The 300 odd mile trip home was uneventful (fortunately) but it took the combined strengths of 2 pilots to keep the aircraft on course. The wireless operator connected the dinghy transmitter to his trailing aerial, tuned in the navigator's receiver to 600 K/cs. and turning the generator with one hand he sent out various signals with the other at the same time listening out on the receiver to make sure his transmission was OK. Unfortunately none of these signals are known to have been received in England. At 22.28 hours the south coast of England was sighted and recognised as Lizard. We then flew along the coast towards Land's End flashing SOS visually on the dinghy transmitter. As it was now last light and getting dark quickly, the Captain decided to land in the channel just off a sandy beach and in the lee of the wind which was N.W. On the approach to land the starboard outer engine stopped as soon as it was throttled back and the alighting was done on the 2 inner engines in a 7 ft. sea without any airspeed. The alighting was perfect and the crew promptly climbed out on the wing, inflated the dinghies except the U/S one and prepared to ditch.
Map showing the area of the ditched aircraft
On inspection it was found that the cannon holes in the hull which had been stuffed up with cloths below the water line were not letting in much water and the Captain decided to run her up the beach. We finally grounded on Praa Sands and cut out the engines at approx. 22.45; by which time there were about 4½ to 5' of water in the bilges. It was afterwards found that the starboard outer engine had been hit twice in the intake manifold and only our high boost pressure on the trip home prevented it from stopping earlier. Fortunately the beach wasn't mined and almost straight away the local people were on the spot with hot cocoa and cake. Just after beaching, a coast-guard cutter which had seen our SOS came towards us sweeping with her searchlights. We signalled everything was OK and they disappeared. Eventually the Captain telephoned our C.O., who had given us up for lost; civil police guards were stationed round the aircraft and our gear; an ambulance and RAF doctor organised and then the local people took us to their homes, fed us, dried our clothes as were all soaked, and did everything possible for us. We left our host and hostesses at 03.30, reached the fighter aerodrome at Predanneck at 04.15 and went straight to bed. The following day we went back to the beach to recover our belongings and found N/461, badly broken up and scattered 400 yds. along the beach. We had beached her at low tide and the rising tide and rough sea had pounded her to pieces. By now it had been confirmed through official channels that we had definitely shot down 4 88's and probably destroyed 2 more although on our return we had only claimed 3 definite kills and 1 probable.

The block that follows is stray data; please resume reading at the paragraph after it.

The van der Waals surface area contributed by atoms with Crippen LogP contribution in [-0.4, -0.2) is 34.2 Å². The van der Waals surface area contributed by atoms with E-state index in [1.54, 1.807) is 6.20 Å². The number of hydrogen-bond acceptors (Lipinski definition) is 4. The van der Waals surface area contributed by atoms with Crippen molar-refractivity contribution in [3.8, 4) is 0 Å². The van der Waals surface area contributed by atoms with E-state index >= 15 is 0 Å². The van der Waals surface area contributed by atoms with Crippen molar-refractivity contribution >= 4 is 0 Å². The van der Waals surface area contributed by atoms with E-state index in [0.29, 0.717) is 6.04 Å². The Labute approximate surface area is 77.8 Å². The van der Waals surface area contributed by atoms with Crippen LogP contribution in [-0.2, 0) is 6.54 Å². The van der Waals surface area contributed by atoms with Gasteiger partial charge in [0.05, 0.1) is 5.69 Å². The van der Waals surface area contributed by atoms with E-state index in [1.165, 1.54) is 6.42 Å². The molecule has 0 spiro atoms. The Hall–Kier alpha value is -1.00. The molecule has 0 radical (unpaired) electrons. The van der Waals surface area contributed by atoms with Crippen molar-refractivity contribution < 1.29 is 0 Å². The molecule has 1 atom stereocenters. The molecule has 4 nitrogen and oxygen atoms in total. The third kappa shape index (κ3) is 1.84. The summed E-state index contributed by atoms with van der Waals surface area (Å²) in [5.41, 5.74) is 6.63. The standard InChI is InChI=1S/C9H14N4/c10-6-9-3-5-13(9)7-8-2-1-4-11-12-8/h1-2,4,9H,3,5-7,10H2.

Some of the damage sustained by Sunderland EJ 134 after the encounter with 8 JU88'S in the Bay of Biscay (courtesy Australian War Memorial)
The crew of N461
Captain F/Lt. Walker, 1st Pilot P/O Dowling, 2nd Pilot P/O Amiss, Navigator P/O Simpson, 1st Engineer P/O Miles RAF, 2nd Engineer Sgt Turner, 1st WOM F/Sgt Fuller RAF, 2nd WOM F/Sgt Miller, 3rd MOW Sgt Lane, Tall Gunner F/Sgt Goode, Rigger S/Sgt Watson
During the action the Captain and 1st Pilot flew the aircraft, the navigator acted as fire controller. F/Sgt Watson was in the nose turret, F/Sgt Fuller in the mid-upper, F/Sgt Goode in the tail, P/O Miles and Sgt lane on the starboard and port galley guns, F/Sgt Miller on the wireless and Sgt Turner at the engineer's bench. Sgt Turner later took over the starboard galley gun.
Killed - P/O Miles RAF, Wounded F/lt Walker - slight burns to left hand, F/O Simpson - shrapnel wound through leg, P/O Dowling - gash in left hand (palm), F/Sgt Goode - slight concussion, F/Sgt Miller - slight laceration on face
Official Congratulations Received. Our C.C., Sir Archibald Sinclair and Air Commander Slessor